Ebraheim NA, Gomez C, Ramineni SK, Liu J. Fixation of periprosthetic femoral shaft fractures adjacent to a well-fixed femoral stem with reversed distal femoral locking plate. J Trauma 2009;66:1152-7.  Back to cited text no. 11
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12.
MacLean SB, Evans S, O'Hara JN. A comparison of reversed locking compression-distal femoral plates and blade plates in osteotomies for young adult hip pathology. Hip Int 2013;23:565-9.  Back to cited text no. 12
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13.
Han N, Sun GX, Li ZC, Li GF, Lu QY, Han QH, et al. Comparison of proximal femoral nail antirotation blade and reverse less invasive stabilization system-distal femur systems in the treatment of proximal femoral fractures. Orthop Surg 2011;3:7-13.  Back to cited text no. 13
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14.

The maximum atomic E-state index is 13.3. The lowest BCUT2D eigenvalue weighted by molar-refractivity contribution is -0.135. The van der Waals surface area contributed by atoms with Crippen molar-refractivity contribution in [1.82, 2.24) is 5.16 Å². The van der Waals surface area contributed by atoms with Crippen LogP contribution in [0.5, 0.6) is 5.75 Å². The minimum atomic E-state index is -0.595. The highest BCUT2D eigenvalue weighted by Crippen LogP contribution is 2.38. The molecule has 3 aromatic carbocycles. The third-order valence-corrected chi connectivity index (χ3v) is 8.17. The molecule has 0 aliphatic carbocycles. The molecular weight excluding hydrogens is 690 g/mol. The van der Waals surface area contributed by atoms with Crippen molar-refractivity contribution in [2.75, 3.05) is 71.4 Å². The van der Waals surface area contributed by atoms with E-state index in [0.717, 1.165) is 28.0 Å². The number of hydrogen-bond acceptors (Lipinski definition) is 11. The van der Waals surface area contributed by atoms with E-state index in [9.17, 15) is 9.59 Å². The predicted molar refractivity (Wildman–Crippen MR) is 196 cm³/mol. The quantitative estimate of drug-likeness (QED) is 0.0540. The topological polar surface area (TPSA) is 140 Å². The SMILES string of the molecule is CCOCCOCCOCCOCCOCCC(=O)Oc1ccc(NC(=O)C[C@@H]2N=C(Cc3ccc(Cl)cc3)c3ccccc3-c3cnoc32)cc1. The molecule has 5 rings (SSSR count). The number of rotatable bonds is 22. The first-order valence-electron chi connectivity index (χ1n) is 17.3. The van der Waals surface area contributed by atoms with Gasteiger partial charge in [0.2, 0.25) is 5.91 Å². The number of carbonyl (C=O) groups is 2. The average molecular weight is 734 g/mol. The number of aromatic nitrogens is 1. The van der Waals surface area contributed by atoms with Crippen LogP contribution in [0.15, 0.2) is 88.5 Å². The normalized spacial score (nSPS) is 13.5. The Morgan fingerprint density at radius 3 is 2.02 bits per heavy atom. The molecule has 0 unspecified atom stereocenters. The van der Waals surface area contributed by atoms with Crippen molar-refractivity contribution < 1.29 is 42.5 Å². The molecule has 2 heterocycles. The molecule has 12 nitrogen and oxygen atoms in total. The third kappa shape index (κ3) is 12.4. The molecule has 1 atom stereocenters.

Haq RU, Manhas V, Pankaj A, Srivastava A, Dhammi IK, Jain AK. Proximal femoral nails compared with reverse distal femoral locking plates in intertrochanteric fractures with a compromised lateral wall; a randomised controlled trial. Int Orthop 2014;38:1443-9.  Back to cited text no. 14
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Correspondence Address:
Sampat S Dumbre Patil
Department of Orthopaedics, Noble Hospital, 153, Magarpatta City Road, Hadapsar, Pune - 411 013, Maharashtra
India
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Source of Support: None, Conflict of Interest: None


DOI: 10.4103/0019-5413.185598

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    Figures

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    Tables

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3 Authoręs reply